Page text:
Russian cargo ship experiences problems after launch
Sen—Russia dispatched its second cargo supply mission of the year to the International Space Station (ISS) Tuesday morning—but it immediately ran into problems.
A Soyuz-2-1a rocket blasted off from Site 31 at the Baikonur launch site in Kazakhstan exactly as scheduled at 10:09:50 Moscow Time (07:09 UTC). The three-stage booster carried the Progress M-27M cargo ship bound to the outpost with 2.5 tons of supplies for six members of the 43rd long-duration expedition onboard the station.
The spacecraft reached orbit less than nine minutes after liftoff and deployed its power-generating solar arrays and a trio of communications antennas. However, the mission control in Korolev was not able to confirm a successful opening of a pair of the Kurs rendezvous antennas onboard the seven-ton vehicle, as data coming from the spacecraft had become sporadic, NASA said.
According to the official Russian press, only two out of five antennas had been deployed. As a result, the mission was immediately switched to a longer, 34-orbit rendezvous profile with the ISS, which would give ground controllers extra time to troubleshoot the issue. Had they been able to resolve the issue within hours, the docking of the cargo ship at the station would have taken place around 9:03 UTC on Thursday April 30.
In addition, ground tracking from the NORAD radar initially indicated that the rocket released the spacecraft into a 123.5 by 305.1 km orbit, as opposed to a planned 193 by 238 km orbit. With a perigee (lowest point) of this wrong orbit passing through a considerably denser atmosphere, there were fears the Progress could slow down and plunge back to Earth. Within an hour, Roscosmos published a statement confirming that orbital parameters for the spacecraft were correct—but the mission was not yet out of the woods.
Following a second pass of the Progress within a range of Russian ground stations around three hours after the liftoff, the mission control in Korolev was again not able to get any credible telemetry from the spacecraft confirming either the antennas' deployment or the activation of its propulsion system, NASA said. At the same time, tracking data indicated that the two pre-programmed orbit-correction maneuvers scheduled during the first orbit had not taken place, the Interfax news agency reported citing an unnamed source at the mission control. The failure to correct the orbit on time had a domino effect on the subsequent two-day rendezvous timeline with the station, ruling out a docking attempt at the outpost on Thursday.
Around 14:45 Moscow Time, the Progress made another pass over Russia and ground controllers made yet another attempt to communicate with the spacecraft. Downlinked TV images showed a kaleidoscope of Earth surface and the sky, indicating fast out-of-control rotation of the vehicle. According to NASA, some telemetry was received from the Progress but all attempts to establish control over the spacecraft were unsuccessful.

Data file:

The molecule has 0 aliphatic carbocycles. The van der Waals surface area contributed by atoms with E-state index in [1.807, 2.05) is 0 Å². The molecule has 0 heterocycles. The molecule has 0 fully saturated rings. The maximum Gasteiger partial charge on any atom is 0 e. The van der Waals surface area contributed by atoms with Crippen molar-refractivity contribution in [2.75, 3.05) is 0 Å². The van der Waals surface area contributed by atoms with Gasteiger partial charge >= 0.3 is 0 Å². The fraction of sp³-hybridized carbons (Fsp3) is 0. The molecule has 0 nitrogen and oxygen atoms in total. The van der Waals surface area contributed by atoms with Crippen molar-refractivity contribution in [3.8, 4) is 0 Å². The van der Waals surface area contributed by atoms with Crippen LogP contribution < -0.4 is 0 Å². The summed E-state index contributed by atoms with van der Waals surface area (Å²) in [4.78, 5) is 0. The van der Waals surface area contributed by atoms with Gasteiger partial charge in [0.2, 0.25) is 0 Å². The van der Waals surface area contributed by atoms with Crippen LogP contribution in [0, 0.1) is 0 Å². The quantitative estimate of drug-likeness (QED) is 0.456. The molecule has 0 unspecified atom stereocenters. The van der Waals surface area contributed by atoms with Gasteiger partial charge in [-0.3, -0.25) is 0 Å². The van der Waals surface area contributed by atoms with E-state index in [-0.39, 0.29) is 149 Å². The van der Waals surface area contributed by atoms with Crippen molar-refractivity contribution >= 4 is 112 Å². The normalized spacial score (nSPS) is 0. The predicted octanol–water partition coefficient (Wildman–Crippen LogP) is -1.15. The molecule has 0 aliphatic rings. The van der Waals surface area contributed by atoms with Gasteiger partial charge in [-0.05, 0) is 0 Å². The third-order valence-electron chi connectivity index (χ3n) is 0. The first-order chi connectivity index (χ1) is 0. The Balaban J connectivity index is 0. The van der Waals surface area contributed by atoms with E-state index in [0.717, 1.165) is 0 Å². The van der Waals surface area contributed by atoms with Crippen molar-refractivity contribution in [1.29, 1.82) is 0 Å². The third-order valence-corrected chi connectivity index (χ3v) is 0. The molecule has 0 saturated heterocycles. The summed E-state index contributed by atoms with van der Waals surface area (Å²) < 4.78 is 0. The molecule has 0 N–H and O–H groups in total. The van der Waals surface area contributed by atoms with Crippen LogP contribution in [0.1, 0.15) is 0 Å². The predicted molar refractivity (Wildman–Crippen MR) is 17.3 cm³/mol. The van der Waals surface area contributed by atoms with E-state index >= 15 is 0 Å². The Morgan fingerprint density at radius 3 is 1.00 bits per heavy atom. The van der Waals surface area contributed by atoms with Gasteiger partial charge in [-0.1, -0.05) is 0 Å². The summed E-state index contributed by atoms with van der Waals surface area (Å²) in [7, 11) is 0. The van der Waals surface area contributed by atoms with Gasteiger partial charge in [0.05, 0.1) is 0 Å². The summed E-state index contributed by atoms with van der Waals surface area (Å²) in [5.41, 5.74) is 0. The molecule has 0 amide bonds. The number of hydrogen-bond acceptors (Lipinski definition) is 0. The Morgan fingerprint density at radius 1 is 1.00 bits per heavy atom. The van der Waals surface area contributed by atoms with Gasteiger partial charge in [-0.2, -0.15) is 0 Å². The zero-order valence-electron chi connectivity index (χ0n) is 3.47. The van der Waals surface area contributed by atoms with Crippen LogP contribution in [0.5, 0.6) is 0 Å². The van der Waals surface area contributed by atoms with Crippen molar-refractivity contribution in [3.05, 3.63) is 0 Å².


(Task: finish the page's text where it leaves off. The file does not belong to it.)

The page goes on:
The mission control in Korolev made Tuesday's fourth and final attempt to communicate with the Progress M-27M around 16:30 Moscow Time, again without success. After that engineers had to wait until Wednesday when the Earth's rotation would bring the spacecraft back within range of Russian ground stations.
The mission control calculations show that the spacecraft will remain in its initial orbit for no less than 20 orbits or 30 hours before reentering the Earth's atmosphere as a result of friction with a rarified air at that altitude.
According to the original plan, the mission (P59 in the ISS flight manifest) was expected to spend less than six hours en route to the station, which would be enough for the spacecraft to make four full revolutions around the planet. Upon reaching the vicinity of the outpost at 12.46 UTC (15:46 Moscow), the Progress was to make a flyaround of the station, followed by few minutes of station-keeping and concluding with a final berthing at the Earth-facing port of the Pirs Docking Compartment (SO1) of the station at 13.06 UTC (16:06 Moscow Time).
During its trek to the station, engineers on the ground also planned to test a brand-new satellite navigation system (ASN-K), which should give the spacecraft state-of-the-art guidance capabilities and help cut travel time to the outpost to just three orbits for both cargo and crewed missions.
In preparation for the arrival of the fresh cargo ship, one of the preceding vehicles—Progress M-25M—undocked from the station on Saturday, April 25. After a day-long autonomous flight, the trash-filled carrier was directed into the atmosphere to burn up over the remote South Pacific region between New Zealand and South America.
The current Expedition 43 crew includes US astronauts Scott Kelly and Terry Virts, European astronaut Samantha Cristoforetti and Russian cosmonauts Anton Shkaplerov, Gennady Padalka and Mikhail Kornienko.
Kelly and Kornienko are at the beginning of an almost year long stay onboard the outpost for a series of medical and biological studies of the human body in space.